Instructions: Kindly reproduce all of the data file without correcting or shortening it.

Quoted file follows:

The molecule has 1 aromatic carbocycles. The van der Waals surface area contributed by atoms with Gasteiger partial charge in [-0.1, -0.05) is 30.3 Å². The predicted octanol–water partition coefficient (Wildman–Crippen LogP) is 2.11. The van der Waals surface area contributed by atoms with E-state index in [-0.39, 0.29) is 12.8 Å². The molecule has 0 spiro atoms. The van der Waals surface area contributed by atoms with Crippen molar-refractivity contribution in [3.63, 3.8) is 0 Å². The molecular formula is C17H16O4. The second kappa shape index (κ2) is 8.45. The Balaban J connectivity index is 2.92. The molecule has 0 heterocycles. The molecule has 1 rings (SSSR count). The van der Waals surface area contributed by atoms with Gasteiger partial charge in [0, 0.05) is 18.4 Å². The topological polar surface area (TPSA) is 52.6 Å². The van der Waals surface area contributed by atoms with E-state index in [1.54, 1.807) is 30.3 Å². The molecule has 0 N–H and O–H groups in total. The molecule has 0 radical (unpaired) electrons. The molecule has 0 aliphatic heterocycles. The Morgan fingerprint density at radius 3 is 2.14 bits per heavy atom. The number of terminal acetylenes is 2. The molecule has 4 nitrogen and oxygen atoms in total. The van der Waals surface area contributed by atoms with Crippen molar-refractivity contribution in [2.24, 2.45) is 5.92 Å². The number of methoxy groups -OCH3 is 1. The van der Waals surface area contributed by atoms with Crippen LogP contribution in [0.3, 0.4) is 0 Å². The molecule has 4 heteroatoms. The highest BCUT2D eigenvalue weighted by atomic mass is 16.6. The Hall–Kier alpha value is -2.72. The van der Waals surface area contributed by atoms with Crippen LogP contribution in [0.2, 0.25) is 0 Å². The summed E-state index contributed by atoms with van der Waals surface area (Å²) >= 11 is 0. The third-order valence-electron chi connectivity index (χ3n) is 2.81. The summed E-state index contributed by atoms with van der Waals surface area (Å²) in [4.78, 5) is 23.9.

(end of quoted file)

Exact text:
The molecule has 1 aromatic carbocycles. The van der Waals surface area contributed by atoms with Gasteiger partial charge in [-0.1, -0.05) is 30.3 Å². The predicted octanol–water partition coefficient (Wildman–Crippen LogP) is 2.11. The van der Waals surface area contributed by atoms with E-state index in [-0.39, 0.29) is 12.8 Å². The molecule has 0 spiro atoms. The van der Waals surface area contributed by atoms with Crippen molar-refractivity contribution in [3.63, 3.8) is 0 Å². The molecular formula is C17H16O4. The second kappa shape index (κ2) is 8.45. The Balaban J connectivity index is 2.92. The molecule has 0 heterocycles. The molecule has 1 rings (SSSR count). The van der Waals surface area contributed by atoms with Gasteiger partial charge in [0, 0.05) is 18.4 Å². The topological polar surface area (TPSA) is 52.6 Å². The van der Waals surface area contributed by atoms with E-state index in [1.54, 1.807) is 30.3 Å². The molecule has 0 N–H and O–H groups in total. The molecule has 0 radical (unpaired) electrons. The molecule has 0 aliphatic heterocycles. The Morgan fingerprint density at radius 3 is 2.14 bits per heavy atom. The number of terminal acetylenes is 2. The molecule has 4 nitrogen and oxygen atoms in total. The van der Waals surface area contributed by atoms with Crippen molar-refractivity contribution in [2.24, 2.45) is 5.92 Å². The number of methoxy groups -OCH3 is 1. The van der Waals surface area contributed by atoms with Crippen LogP contribution in [0.3, 0.4) is 0 Å². The molecule has 4 heteroatoms. The highest BCUT2D eigenvalue weighted by atomic mass is 16.6. The Hall–Kier alpha value is -2.72. The van der Waals surface area contributed by atoms with Crippen LogP contribution in [0.2, 0.25) is 0 Å². The summed E-state index contributed by atoms with van der Waals surface area (Å²) >= 11 is 0. The third-order valence-electron chi connectivity index (χ3n) is 2.81. The summed E-state index contributed by atoms with van der Waals surface area (Å²) in [4.78, 5) is 23.9.